Alexandra, John Annamarie, Betsy and Allison stand around Sandra Bresnick's kitchen stove, giggling while they wait impatiently for a pan of peanut oil to heat up.
"You can't be impatient when you cook," warns Bresnick, who teaches cooking to boys and girls 9 and over in her Bethesda home. Like several of the pupils, Bresnick wears a bright yellow apron emblazoned in red with the words "Creative Cooking."
John, 12, in an attempt to be creative rather than impatient, goes to the freezer to check the progress of an ice cream pie."It's still kind of soupy," he reports.
Meanwhile, the oil has started to sizzle and the kids take turns dropping in dollops of a batter containing grated zucchini. Miraculously, the blobs of batter turn into zucchini puffs. "See the way they puff," says Bresnick. "If we didn't put baking powder in them, they wouldn't."
Three children continue frying the puffs. "You have to eat all you make," Bresnick chides 10-year-old Alexandra, who has repeatedly professed a loathing for zucchini. The others follow Bresnick to the table to prepare the main course: beef fondue. Somehow an hour and a half after the kids arrived at Bresnick's kitchen door, the whole meal is on the table. The class sits down to eat it and to go over the recipes with Bresnick.
Each class makes a full meal, every time, because Bresnick thinks the kids need this instant gratification. "They're not willing to work a long time perfecting a basic sauce the way adults are," she says.
"The kitchen used to be forbidden territory," says Lea Brammick, who runs classes in "the basics of kitchenmanship" for kids 8 to 13 in department stores all over the country. "But children can do much more in the kitchen than adults are willing to believe they can."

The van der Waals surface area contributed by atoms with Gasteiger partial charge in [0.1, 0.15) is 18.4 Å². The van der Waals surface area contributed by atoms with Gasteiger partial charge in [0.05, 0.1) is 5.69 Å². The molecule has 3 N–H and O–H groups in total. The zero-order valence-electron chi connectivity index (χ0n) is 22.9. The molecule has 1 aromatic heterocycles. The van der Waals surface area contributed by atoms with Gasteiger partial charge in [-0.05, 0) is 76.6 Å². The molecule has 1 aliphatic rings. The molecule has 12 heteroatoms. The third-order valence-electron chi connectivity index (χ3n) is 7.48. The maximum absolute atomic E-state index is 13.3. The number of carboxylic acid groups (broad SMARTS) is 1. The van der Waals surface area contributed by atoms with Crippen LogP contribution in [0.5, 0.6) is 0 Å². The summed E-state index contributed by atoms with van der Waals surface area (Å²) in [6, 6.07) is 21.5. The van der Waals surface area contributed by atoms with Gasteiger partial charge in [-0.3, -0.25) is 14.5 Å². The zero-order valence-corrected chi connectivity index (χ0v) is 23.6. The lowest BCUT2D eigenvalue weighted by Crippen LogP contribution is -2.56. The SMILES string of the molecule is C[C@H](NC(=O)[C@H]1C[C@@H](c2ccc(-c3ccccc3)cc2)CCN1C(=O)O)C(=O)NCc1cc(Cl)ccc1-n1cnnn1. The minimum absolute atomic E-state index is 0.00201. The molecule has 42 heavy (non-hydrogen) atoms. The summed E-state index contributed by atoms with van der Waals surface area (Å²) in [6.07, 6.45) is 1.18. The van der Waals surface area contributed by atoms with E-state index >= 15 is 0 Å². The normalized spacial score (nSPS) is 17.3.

Brammick's two-hour sessions, which begin wiht hand washing and end with eating and enjoying, also teach consumer skills. "When we make Italian fruit dip, for instance, we not only bring in beautiful fruit but some bad examples, too. And we tell kids why they should buy the fruit that's in season now," she says.
Brammick's recipes designate each task as something the child should do, something the parent should do, or something the parent and child should do together. "The parent becomes the child's assistant in the kitchen," says Brammick. Her teachers use scripts developed in conjunction with an educational psychologist. The scripts tell the teachers what to reply when the kids say "My mother doesn't do it that way," or "Yuk! It's alive! It's got blood!"
About two years ago, Brammick organized her own Philadelphia-based company. The Lobster Factory, to teach such basic life skills to children. "After all, with 47 per cent of mothers working, children don't always have a role model to learn cooking from," she says.
Melinda Kessler serves as the role model for the 3- to 5-year-olds enrolled in the Montgomery County Recreation Department's Tiny Chefs program. "It's an introduction to the four basic food groups," explains Kessler. "The kids mix, measure, add eggs, and watch what happens."
Kessler herself is the only one in the class who's allowed to touch the oven, but the kids do most other tasks themselves including whipping cream for strawberry whip and making a paste of mozzarella cheese for miniature pizzas. "Their attention is good, and they really want to help," says Kessler, adding that parents ought to let them help make lunch.
To improve your little helpers' kitchen skills, you could enroll them in one of the classes listed below, or you could let them try one the following recipe at home. Bon appetit!